Growing up in the sixties, Saturday evenings were my parent’s night to entertain in our home. With five kids it was easier and probably less expensive to invite friends over for a game of Bridge, cocktails and dinner than to go out. On the day of these mini-events we were all given chores to prepare for the evening. Besides cleaning and setting up card tables and chairs, Mom would have us create corsages for the ladies who would be attending. We were allowed to pick flowers from a neighbor’s garden and wrap them in ribbon with a little greenery. I always thought it was a lovely touch and it kept little hands busy.

One of Mom’s favorite menus included fondue. The fondue craze hit America in the 1960’s with the little pots of oil, cheese or chocolate, and delicate long forks for dipping. It was a lot different than the usual fare: a platter of meats, olives and cubes of cheese rolled around a toothpick. I secretly thought that it was popular because it took women out of the kitchen and into their card chairs. The other "new" concept of the time was crock pots. This liberating device would cook meat or sauces all day long on a timer, eliminating standing in front of the stove for hours, and allowing my mom to take a part time job. The crock pot was not as elegant as the fondue pot but both played a part in the Women’s Liberation Movement. Who knew?

In 2011, the pots are back! A recent cooking demonstration using a crock pot, performed by Chef Maynard Oestreich of Benicia’s Sailor Jack’s restaurant, aired on KRON-TV (Channel 4). As part of the Benicia tourism effort it was arranged that Maynard and Weekend Morning News host Henry Tenenbaum would cook a Super Bowl recipe and dish about why Benicia is such a fun place to visit. During the interview Henry noted that Benicia is “a hotbed of great food with a fabulous art scene.”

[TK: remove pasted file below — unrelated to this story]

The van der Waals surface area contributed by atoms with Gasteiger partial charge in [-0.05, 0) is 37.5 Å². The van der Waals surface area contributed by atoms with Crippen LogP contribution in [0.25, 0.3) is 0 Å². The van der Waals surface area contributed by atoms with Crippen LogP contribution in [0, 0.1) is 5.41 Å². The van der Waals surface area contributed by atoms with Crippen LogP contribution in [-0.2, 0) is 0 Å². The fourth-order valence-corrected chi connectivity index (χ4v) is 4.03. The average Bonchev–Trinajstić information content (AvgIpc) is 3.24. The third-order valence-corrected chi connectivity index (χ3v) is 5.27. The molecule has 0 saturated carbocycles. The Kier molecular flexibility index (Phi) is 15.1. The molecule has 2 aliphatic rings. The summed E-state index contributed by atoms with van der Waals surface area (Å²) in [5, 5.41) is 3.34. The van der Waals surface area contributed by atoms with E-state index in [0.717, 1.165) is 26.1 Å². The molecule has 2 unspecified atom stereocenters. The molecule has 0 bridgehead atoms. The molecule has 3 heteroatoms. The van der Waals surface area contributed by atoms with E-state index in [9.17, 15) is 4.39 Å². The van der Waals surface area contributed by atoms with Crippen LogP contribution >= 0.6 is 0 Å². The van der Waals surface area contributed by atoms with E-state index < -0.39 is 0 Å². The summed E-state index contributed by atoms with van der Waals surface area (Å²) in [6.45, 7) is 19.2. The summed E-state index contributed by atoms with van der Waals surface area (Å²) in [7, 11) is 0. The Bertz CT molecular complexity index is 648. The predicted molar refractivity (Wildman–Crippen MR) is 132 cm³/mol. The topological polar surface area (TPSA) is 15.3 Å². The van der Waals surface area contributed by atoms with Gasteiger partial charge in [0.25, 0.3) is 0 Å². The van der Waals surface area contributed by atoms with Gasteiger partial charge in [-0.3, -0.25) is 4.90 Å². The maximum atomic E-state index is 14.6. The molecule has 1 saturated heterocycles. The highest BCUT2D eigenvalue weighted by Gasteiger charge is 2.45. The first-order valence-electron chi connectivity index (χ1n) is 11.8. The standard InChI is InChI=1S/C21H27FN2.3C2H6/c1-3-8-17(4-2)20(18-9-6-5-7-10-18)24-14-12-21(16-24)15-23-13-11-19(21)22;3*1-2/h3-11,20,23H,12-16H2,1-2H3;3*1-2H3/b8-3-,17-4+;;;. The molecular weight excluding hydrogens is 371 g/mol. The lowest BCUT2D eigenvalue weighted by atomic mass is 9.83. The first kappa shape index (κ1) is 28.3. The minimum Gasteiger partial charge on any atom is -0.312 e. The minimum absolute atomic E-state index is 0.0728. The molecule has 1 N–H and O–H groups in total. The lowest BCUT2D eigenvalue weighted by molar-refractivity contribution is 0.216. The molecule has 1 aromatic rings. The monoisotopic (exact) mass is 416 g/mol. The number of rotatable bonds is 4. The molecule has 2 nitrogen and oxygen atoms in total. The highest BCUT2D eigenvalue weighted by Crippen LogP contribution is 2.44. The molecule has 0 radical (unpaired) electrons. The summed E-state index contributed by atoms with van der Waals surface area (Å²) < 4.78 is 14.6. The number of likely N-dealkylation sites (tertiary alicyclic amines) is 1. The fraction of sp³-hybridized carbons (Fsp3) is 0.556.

From miniskirts to fondue and crock pots, the sixties was an era with a big impact to our culture, then and now.

Here’s the recipe, as written by the chef:

Chef Maynard’s Zinfandel-glazed Crock Pot St. Louis Spareribs

Crock pot veterans: resist the urge to add more liquid. This recipe serves 6 cavemen or 9 normal-sized persons and requires a large capacity crock pot.


  • 7 lb. St. Louis cut pork spareribs
  • 1 bottle Zinfandel, I prefer Frank Family
  • 1 cup brown sugar
  • 1/3 cup Cajun seasoning
  • 4 tbs fresh cracked black pepper
  • 1/2 cup yellow onion, minced
  • 1/4 cup chopped garlic
  • 2 cups chicken broth, low sodium
  • 12 oz bottle store-bought BBQ sauce, I like Sweet Baby Ray’s

Combine wine and sugar in a sauce pan and simmer to reduce to half volume, about 18 minutes at high simmer. Rinse and dry racks, score inside of rack on the bone side in a crisscross pattern. Season with Cajun seasoning and pepper. Depending on the size of your crock pot, cut racks into 2 or 3 pieces. Combine wine syrup and BBQ sauce, add garlic and onions and toss to coat. Add chicken broth to crock pot and layer rib sections into pot, cover and cook on low for 7-8 hours. Cut into individual ribs and toss in degreased liquid in the crock pot and serve hot with a lot of napkins.